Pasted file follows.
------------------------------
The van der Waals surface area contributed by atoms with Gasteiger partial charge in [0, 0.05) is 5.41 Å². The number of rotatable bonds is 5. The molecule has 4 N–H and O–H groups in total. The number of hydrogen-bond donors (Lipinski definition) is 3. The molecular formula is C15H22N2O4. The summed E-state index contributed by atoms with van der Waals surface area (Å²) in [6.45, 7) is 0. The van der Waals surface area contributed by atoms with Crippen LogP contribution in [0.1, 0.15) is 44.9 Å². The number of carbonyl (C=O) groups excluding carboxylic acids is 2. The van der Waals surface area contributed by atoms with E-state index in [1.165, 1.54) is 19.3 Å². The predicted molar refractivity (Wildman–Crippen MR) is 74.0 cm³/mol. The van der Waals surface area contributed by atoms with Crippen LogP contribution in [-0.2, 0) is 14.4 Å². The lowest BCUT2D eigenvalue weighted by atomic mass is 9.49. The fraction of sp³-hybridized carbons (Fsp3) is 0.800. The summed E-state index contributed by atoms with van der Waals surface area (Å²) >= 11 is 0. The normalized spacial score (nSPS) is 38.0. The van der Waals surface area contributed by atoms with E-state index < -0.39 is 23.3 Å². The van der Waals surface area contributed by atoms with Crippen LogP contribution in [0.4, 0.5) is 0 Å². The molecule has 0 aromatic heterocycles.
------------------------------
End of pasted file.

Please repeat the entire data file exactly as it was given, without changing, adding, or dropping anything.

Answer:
The van der Waals surface area contributed by atoms with Gasteiger partial charge in [0, 0.05) is 5.41 Å². The number of rotatable bonds is 5. The molecule has 4 N–H and O–H groups in total. The number of hydrogen-bond donors (Lipinski definition) is 3. The molecular formula is C15H22N2O4. The summed E-state index contributed by atoms with van der Waals surface area (Å²) in [6.45, 7) is 0. The van der Waals surface area contributed by atoms with Crippen LogP contribution in [0.1, 0.15) is 44.9 Å². The number of carbonyl (C=O) groups excluding carboxylic acids is 2. The van der Waals surface area contributed by atoms with E-state index in [1.165, 1.54) is 19.3 Å². The predicted molar refractivity (Wildman–Crippen MR) is 74.0 cm³/mol. The van der Waals surface area contributed by atoms with Crippen LogP contribution in [-0.2, 0) is 14.4 Å². The lowest BCUT2D eigenvalue weighted by atomic mass is 9.49. The fraction of sp³-hybridized carbons (Fsp3) is 0.800. The summed E-state index contributed by atoms with van der Waals surface area (Å²) >= 11 is 0. The normalized spacial score (nSPS) is 38.0. The van der Waals surface area contributed by atoms with E-state index < -0.39 is 23.3 Å². The van der Waals surface area contributed by atoms with Crippen LogP contribution in [0.4, 0.5) is 0 Å². The molecule has 0 aromatic heterocycles.